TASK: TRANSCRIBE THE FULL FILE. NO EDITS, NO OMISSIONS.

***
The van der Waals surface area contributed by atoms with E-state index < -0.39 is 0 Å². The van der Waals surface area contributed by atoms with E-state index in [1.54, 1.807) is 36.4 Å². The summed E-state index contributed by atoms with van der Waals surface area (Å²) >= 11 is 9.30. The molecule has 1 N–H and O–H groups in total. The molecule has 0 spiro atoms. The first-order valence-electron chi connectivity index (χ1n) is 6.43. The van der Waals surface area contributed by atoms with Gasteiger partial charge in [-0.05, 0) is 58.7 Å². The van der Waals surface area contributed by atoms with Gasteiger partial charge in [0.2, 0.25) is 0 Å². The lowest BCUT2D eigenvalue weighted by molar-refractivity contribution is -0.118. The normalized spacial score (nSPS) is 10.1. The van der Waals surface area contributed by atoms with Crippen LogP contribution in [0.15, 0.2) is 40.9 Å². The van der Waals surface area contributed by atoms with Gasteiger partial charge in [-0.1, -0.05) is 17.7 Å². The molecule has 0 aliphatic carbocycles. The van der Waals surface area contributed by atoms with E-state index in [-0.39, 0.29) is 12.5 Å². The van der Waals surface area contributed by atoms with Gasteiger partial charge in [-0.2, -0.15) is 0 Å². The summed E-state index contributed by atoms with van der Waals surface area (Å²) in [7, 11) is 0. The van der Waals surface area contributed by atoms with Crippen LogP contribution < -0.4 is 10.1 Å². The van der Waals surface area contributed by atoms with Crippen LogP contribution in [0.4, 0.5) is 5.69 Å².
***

The van der Waals surface area contributed by atoms with E-state index < -0.39 is 0 Å². The van der Waals surface area contributed by atoms with E-state index in [1.54, 1.807) is 36.4 Å². The summed E-state index contributed by atoms with van der Waals surface area (Å²) >= 11 is 9.30. The molecule has 1 N–H and O–H groups in total. The molecule has 0 spiro atoms. The first-order valence-electron chi connectivity index (χ1n) is 6.43. The van der Waals surface area contributed by atoms with Gasteiger partial charge in [-0.05, 0) is 58.7 Å². The van der Waals surface area contributed by atoms with Gasteiger partial charge in [0.2, 0.25) is 0 Å². The lowest BCUT2D eigenvalue weighted by molar-refractivity contribution is -0.118. The normalized spacial score (nSPS) is 10.1. The van der Waals surface area contributed by atoms with Crippen LogP contribution in [0.15, 0.2) is 40.9 Å². The van der Waals surface area contributed by atoms with Gasteiger partial charge in [-0.1, -0.05) is 17.7 Å². The molecule has 0 aliphatic carbocycles. The van der Waals surface area contributed by atoms with E-state index in [-0.39, 0.29) is 12.5 Å². The van der Waals surface area contributed by atoms with Gasteiger partial charge in [-0.2, -0.15) is 0 Å². The summed E-state index contributed by atoms with van der Waals surface area (Å²) in [7, 11) is 0. The van der Waals surface area contributed by atoms with Crippen LogP contribution < -0.4 is 10.1 Å². The van der Waals surface area contributed by atoms with Crippen LogP contribution in [0.4, 0.5) is 5.69 Å².